Jessie:  It is like the front cover for a classic, historical novel – perfect for the genre.  Can you capture the essence of the book in a couple of sentences?

John:

You can’t choose who you lose your heart to!

Love can be the only thing that keeps you alive.

Jessie:  Wow!  You have already hooked me into the novel.  

I picked up the book and searched for a key sentence on the blurb.  The blurb is succinct and deliciously tempting. I read from the blurb on the book, hoping that John would tell me more.

Jessie: The blurb says, ‘Based on real events, Heart of Stone is a tale of power, jealousy, imprisonment, and love, set in 1740s Ireland.’ Please tell me more about this captivating story.

John: I don’t want to give too much away, obviously. Fortunately, it is a time that is past. We behave better now – or at least differently. I can reassure you, though – you really WILL be captivated by the story.

Jessie: I can see that there has been an awful lot of interest in your book online.  Everyone seems to love the fact that the story is based on your own family.  What do the reviewers say?

John:  For me, the fact that my wife loved the book was such a great reward.  Here are some of the reviews from Amazon:

‘A brilliant book, found it hard to put it down!’ By Mum’s the word

‘I thoroughly enjoyed reading Heart of Stone. I found it hard to put down from the first pages onwards.’ By Rebecca H Stevens

And from Goodreads: ‘Utterly loved the book, fantastic read and loved it very much…’ by Gwessie Tee.

Jessie:  I am impressed with the way that you are tempting me to read the book – very clever.  Come on now, can you read an extract.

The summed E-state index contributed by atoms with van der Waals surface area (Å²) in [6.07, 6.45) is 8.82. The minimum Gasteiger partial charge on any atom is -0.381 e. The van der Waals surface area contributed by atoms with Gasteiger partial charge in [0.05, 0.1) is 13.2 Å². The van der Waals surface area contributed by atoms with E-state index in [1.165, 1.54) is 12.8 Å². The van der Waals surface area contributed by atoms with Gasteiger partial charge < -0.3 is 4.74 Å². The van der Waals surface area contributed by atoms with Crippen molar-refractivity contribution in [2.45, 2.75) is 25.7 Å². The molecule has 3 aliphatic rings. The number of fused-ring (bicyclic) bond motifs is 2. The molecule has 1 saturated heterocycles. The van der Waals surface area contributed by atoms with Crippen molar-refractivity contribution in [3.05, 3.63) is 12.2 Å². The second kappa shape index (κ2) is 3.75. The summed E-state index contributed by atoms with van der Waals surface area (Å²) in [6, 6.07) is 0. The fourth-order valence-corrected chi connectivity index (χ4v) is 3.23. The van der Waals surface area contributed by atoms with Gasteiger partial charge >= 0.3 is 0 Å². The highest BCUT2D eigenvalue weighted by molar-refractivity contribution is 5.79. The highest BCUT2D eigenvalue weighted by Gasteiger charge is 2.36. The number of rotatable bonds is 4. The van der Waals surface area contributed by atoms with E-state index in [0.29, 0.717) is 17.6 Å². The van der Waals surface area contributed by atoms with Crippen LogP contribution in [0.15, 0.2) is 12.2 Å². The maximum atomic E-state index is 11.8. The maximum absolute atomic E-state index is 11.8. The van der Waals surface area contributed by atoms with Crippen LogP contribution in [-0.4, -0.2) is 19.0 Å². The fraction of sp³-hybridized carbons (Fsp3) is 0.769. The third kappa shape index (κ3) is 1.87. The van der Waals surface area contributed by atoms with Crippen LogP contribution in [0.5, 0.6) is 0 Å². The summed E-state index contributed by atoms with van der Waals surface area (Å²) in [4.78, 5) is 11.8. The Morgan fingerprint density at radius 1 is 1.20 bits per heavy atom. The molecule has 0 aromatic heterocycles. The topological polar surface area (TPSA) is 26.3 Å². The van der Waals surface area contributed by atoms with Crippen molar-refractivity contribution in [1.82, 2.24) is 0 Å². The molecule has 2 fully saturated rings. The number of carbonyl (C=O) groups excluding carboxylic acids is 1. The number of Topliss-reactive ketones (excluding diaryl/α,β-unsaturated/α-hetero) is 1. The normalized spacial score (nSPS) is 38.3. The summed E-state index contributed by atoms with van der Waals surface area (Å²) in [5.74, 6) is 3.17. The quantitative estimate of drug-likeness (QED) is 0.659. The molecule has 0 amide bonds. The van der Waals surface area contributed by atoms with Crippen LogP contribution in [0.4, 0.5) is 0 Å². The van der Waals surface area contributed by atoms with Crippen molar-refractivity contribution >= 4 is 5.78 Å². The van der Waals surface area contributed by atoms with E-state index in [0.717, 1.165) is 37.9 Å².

John took a sip of his beer then picked up his book.  He had already marked some passages and took a couple of minutes to select the extract.

John: Mary felt the warmth of his lips on her fingers; the sensation caused her to feel a glow deep within her. She looked up and into his eyes. They seemed deep enough to drown in.

Jessie:  Well, I wasn’t expecting that level of intrigue in such a short passage.  Who is Mary, she sounds as if she is in trouble?

John: She is, but doesn’t know it! She is my 5 x Great Grandmother, Mary Molesworth and the daughter of an Irish peer. She is Robert’s new wife.

Jessie:  How did you develop the characters in your novel.  Did you have clues about the characters’ personalities in your research?

I started with what was actually known about them and worked from there. I found that easier than I expected, possibly because they are – initially – “broad brush” characters.

Jessie:  It must have been quite a journey to write this book, and it must have been difficult to leave the characters behind. How did you feel when you had finished writing your book, and did you miss any of the characters?

John: Writing “The End” was both the best and the worst of sensations. I was delighted to finish the work; but it was also like saying goodbye to some old friends.

I would like to have written more about the enigmatic Mr Stafford. He knows everything.

Jessie: Who would you like to read your book and why?  This could be another author, someone famous, a friend or a member of your family.  

John: Most of all, I would like my friends to read it. There is a lot of “me” in Heart of Stone.  My wife has already read it, and, happily, loved it.

Jessie: Why should I keep your book in my handbag?

John: It entertains (I hope), and it reaffirms the old tenet of “Never give up! Never lose faith!”

What is the last sentence written in your writer’s notebook?

From my next book: (Working title “Strange Bedfellows”. He never felt the blow that felled him, but, as his assailant kicked him viciously in the ribs and back, he could feel himself slipping into unconsciousness. A disembodied voice spoke into his ear as he lay there. “Stay away from here. We don’t want your kind.”